The following week I was able to do most of the butchering of three more pigs with Ben just doing the heavy lifting of the carcasses onto the tables and a little spinal and rib cage removal on one pig. At that point I was using all of my fingers on my right hand for easy gripping work and even using the knife lightly sometimes in my newly empowered hand. Typing was back to full speed. The doc said typing was very good occupational therapy.
Now sixteen days after getting my wrist slit by a lovely lady surgeon I’m able to lift about 100 lbs with my right finger tips. Each day I have been gradually upping the amount I use the fingers by small increments. Not using pain meds made sure I paid attention to my limits. The surgeon will warn you not to expect that a fast recovery time. I went into the surgery as a very health and fit adult plus I did four months of prep building up my muscles extra beyond the normal hefting of 60 to 100 lb portions and sides of pork, pounding fence posts and such. That probably helps with recovery. I was prepared for muscle loss over an extended recover time. I had read somewhere about going into surgery with extra muscle built up and had the leisure to plan this out.
As you can see in the photo of my wrist, the tiny one centimeter cut is already almost invisible. She placed the cut in a crease which probably further hides her work. Not that I’m worried about a scar but that’s interesting technique. I had envisioned something much larger.
I’m very pleased. No numbness from carpel tunnel in my right arm any more! It had gotten bad enough that it was all the way up to my arm pit for the past three years. Not having that pain and numbness is a blessing. Now when I drive my hand doesn’t go numb. That makes us all a lot safer. My hand no longer goes tingly or numb during meat cutting which is an eight hour day of heavy knife work twice a week. I actually noticed the difference just two days after the surgery. It is amazing. This makes me want to do the other hand as soon as possible since I have carpel tunnel syndrome in both hands. I should say, had it in both. I find I am already moving faster with the knife than I was before. My speed for butchering a pig is improving, except the heavy lifts, over my previous cut times. Most of all it doesn’t hurt to do the work. That’s exciting!
So a big thanks to Dr. Graves and her team!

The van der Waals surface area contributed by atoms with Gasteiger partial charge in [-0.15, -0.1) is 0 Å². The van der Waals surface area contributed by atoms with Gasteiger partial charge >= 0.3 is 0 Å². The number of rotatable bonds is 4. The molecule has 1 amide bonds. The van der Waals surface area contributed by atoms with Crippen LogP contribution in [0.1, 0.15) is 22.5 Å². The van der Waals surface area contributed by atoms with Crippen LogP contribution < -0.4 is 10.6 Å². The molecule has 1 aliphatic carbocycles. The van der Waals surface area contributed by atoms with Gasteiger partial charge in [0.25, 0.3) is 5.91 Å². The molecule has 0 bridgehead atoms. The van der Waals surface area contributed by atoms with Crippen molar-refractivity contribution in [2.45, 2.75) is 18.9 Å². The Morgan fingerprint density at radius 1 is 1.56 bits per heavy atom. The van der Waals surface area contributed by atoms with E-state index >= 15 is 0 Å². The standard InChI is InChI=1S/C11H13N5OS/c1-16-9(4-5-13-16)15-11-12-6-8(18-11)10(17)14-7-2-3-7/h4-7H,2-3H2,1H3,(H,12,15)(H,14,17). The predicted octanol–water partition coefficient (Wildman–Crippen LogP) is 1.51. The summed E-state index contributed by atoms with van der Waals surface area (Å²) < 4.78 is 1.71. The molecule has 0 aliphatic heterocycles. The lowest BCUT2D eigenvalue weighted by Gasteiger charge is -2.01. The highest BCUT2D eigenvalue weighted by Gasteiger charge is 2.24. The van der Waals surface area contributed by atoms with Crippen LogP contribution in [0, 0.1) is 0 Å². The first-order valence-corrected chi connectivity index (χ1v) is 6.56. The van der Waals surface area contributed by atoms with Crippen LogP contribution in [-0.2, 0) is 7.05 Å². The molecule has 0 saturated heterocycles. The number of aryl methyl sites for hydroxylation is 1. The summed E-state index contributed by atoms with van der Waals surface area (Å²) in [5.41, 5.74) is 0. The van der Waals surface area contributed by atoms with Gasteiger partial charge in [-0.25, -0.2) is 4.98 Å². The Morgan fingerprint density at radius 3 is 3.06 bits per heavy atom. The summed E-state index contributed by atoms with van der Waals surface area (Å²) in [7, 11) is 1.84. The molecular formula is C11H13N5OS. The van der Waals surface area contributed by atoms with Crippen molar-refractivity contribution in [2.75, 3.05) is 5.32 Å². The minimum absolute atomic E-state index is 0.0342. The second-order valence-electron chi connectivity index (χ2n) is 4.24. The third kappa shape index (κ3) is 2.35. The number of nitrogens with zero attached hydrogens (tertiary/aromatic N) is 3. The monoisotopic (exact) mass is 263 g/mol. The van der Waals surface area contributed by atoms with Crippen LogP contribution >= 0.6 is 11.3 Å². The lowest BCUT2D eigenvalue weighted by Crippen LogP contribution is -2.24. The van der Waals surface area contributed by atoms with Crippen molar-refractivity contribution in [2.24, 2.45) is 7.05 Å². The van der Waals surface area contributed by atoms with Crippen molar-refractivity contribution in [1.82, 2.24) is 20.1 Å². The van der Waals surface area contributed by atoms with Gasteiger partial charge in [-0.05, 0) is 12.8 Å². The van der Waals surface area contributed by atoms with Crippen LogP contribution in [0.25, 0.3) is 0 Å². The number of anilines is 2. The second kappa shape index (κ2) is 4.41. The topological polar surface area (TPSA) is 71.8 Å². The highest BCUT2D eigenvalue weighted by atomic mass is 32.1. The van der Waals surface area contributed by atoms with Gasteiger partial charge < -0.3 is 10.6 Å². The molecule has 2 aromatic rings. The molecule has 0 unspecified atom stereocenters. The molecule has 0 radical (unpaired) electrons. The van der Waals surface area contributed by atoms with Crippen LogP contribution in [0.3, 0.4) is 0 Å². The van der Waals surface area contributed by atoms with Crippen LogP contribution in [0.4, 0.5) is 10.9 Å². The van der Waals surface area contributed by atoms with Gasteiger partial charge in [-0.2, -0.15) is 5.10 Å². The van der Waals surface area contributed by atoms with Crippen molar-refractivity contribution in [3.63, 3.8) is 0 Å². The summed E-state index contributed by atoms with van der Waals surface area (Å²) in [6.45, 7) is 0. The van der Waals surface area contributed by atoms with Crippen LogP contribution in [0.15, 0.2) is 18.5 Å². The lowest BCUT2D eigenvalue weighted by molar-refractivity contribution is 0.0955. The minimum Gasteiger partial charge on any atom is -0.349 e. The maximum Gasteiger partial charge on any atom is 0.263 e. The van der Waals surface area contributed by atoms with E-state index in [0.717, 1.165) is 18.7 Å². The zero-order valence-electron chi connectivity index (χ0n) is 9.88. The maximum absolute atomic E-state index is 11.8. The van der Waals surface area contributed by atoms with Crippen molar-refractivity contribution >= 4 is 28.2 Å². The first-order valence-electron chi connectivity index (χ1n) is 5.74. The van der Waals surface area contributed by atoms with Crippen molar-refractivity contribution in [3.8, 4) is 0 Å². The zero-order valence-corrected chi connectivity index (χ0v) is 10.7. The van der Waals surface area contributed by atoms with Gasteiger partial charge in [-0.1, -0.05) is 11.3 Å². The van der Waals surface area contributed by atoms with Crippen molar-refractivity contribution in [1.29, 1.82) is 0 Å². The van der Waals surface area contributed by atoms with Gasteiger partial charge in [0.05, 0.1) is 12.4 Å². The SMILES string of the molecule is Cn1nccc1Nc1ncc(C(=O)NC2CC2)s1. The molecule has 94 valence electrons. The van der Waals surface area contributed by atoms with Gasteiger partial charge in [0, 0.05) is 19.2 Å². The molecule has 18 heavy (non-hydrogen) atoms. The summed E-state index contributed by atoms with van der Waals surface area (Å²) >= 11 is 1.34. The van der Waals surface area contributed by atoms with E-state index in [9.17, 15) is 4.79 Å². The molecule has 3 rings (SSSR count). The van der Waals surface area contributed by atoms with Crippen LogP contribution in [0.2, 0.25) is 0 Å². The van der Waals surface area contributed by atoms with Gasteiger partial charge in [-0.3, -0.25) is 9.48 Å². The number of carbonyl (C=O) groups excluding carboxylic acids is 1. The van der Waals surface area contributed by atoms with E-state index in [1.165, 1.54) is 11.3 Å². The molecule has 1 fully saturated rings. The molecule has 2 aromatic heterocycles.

Outdoors: 66°F/42°F Sunny
Tiny Cottage: 68°F/64°F
“Which hand do you use?” asked the doctor.
“Well, I’m kind of ambiguous.” I replied.
“Oh, you mean ambidextrous?” she asked.
“No,” I answered, “I’m not sure.”
So happy to read this –both because of your happy outcome, and also because I need to have both my wrists done. I have my first consultation with a hand surgeon in a couple of weeks. I’ve put it off for a long while too, but I need to get going.
This account is very encouraging!
Love to everyone : -)
Glad that you are having good results! I suffered and still do from cubital tunnel which is the same as carpel tunnel, but in the elbows. I wound up having both arms done, in that case they reroute the nerve to the inside of the elbow instead of stretching over the outside of the bend. I got the condition from very repetitive work, a fast pace, that allowed only 15 minute breaks every two hours. It’s been fifteen years now, and I still suffer a lot of pain, but the pain is much, much less than what it was before the surgery. I just have to take breaks and switch hands like you do. I also went right back to using my arms days after surgery, even scrubbing the floor, despite a 8 inch incision and deeply disturbed nerves. Movement seemed to be good for me, the doctor told me to keep doing what I was doing..
Ah, that’s the name for that. I have a minor amount of that too but not worth surgery. Didn’t realize it was even something with a name. Glad that worked to help you.
Glad to hear that you got patched up, Walter!
I know what you mean about not wanting to use pain meds. After each of the three surgeries I needed post-accident when I lost my right finger, severed two tendons, and damaged two other tendons, I tok pain meds for the first 24 hours, then not again. Pain lets you know when you’re trying to do to much.
After the initial tendon repairs, they put me in a hard cast for six weeks of complete immobility. Despite having extremely strong hands and arms from my job as a maintenance mechanic, when that cast came off, my hand was so weak I couldn’t even dimple an aluminum can to the point where it would stay deformed. They had to give me an electroshock device to work my arm muscles, because I was too weak to do it effectively without the machine.
So, I know where you’re at. It’s just a wee bit frustrating, ain’t it?